Final Self-Reflective Essay

“It’s incredible that a sentence is ever understood. Mere sounds strung together by some agent attempting to mean something, but the meaning need not and does not confine itself to that intention.”– Percival Everett, Erasure

At the beginning of this semester, I remember coming into this class thinking it would be more essays and writing than thinking, processing, and understanding. I came into this class with little understanding of the kind of work we would actually be dealing with. I thought it would be more about writing essays rather than caring about the process that takes place before actually taking a seat and writing one. This process of thinkING – over time – gave me bigger opportunities to succeed in writing a good analysis or whatever the inquiry was. I would’ve never expected there to be so many of our class days to be filled with brain-powering and mind blowing discussions. It feels like it was just yesterday when we first went over the course epigraphs, specifically the “Suspicious Pants” tweet. This tweet is a picture of a pair of pants with the caption “Suspicious pants.” It has buttons on the back that make it look like it has eyes, and wrinkles under the “eyes” that make it look like eyelids.  Even though the readers know it’s not real, we still put a face and perspective on this pair of pants which leads to the term ‘pareidolia’. According to Merriam-Webster, pareidolia is “the tendency to perceive a specific, often meaningful image in a random or ambiguous pattern.” To sum it all up, the point that Professor McCoy tried to get across was the idea of perspective and how “it’s incredible that a sentence could ever be understood.” – Percival Everett (Erasure). Some of us believed that the pants were suspicious of something or someone as if they were their own person. The rest of us thought that the pants were suspicious as if they committed a crime. I remember those conversations so clearly that day, as they made me thINK deeply, and it gave me opportunities to process the other perspectives that my peers had. Sitting here writing this trying to “string” the sounds and thoughts together from all our previous conversations is so complicated, making everything about this final essay so ironic – “it’s incredible that a sentence could ever be understood” – Percival Everett (Erasure), much less words, sounds and thoughts.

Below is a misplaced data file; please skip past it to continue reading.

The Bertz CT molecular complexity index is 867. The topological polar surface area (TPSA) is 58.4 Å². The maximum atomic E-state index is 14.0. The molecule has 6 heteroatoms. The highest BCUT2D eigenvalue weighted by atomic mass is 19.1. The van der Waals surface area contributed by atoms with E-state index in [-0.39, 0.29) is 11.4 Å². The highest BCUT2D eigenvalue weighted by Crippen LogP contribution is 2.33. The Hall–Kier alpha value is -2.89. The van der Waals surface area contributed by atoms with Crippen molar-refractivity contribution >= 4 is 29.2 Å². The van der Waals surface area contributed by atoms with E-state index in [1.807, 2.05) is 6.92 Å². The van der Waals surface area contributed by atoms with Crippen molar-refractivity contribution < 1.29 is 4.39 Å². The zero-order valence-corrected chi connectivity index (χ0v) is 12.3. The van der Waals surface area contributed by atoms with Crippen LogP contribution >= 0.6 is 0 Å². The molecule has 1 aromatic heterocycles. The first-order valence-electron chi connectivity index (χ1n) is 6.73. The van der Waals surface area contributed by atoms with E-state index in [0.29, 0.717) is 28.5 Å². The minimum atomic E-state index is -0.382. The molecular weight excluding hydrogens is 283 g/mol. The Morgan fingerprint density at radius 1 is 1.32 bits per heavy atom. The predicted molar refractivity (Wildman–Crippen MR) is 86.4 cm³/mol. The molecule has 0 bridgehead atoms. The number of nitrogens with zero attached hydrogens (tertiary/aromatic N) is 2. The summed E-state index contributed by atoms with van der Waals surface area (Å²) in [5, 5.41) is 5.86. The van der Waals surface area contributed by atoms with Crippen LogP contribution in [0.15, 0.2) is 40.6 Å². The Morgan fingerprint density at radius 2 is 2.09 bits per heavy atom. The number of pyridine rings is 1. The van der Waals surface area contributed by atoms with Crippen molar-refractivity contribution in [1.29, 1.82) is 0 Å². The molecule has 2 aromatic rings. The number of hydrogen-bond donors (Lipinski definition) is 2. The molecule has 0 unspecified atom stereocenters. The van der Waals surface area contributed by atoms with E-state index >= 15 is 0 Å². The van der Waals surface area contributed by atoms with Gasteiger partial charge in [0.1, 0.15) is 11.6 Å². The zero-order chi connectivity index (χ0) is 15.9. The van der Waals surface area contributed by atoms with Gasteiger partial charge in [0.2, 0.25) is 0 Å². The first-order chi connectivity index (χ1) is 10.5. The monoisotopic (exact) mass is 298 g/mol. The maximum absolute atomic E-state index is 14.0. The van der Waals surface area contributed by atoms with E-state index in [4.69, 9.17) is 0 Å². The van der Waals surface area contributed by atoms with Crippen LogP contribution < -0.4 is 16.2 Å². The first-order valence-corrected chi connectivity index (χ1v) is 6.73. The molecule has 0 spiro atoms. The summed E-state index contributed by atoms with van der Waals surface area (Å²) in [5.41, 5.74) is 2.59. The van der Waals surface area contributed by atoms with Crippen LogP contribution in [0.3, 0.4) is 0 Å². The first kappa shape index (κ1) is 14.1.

The next deep dive into literature that we took was The Bacchae & Frenzy. The words were complicated and the sentences felt like trying to read a book in an entirely different language, without any previous knowledge that the language existed. The Bacchae is a Greek play involving mythological gods and creatures. When I first started reading, I didn’t really know how to process the information because its complex word usage, including names and places, tripped me up several times. The Bacchae was first written in 405 BC in Greek. It was translated to English at some point and was clearly different from the way it has been written now, in innumerable ways. The translation definitely could’ve mixed up how the story is written in English, which could be a valid reason for the confusion while reading. Now Frenzy is a little bit different. First of all, it was written by Percival Everett who, according to wikipedia, is a distinguished English professor at University of Southern California. Second, he rewrote Frenzy so that it was more legible for students in the 21st century. He incorporated the same characters in Frenzy as The Bacchae, but changed the names. 

I have just realized that we’ve actually seen this before with the name changes between the 1963 film Lilies of the Field and the short scenes in the end of I Am Not Sidney Poitier. In the previous collaborative essay, we talked about the name changes that Percival Everett made were nonsense, which they very well could be. But being able to finally see a pattern in Everett’s writing style is quite interesting. It allows the readers to be able to connect his stories from his separate pieces and incorporate them into the way he expresses his work. Now looking back on it, realizing that there were name changes in several of Everett’s works does point to some sort of importance. Why he made those changes is still not completely clear, but acknowledging that they are there in the first place is a good start on the path to comprehension.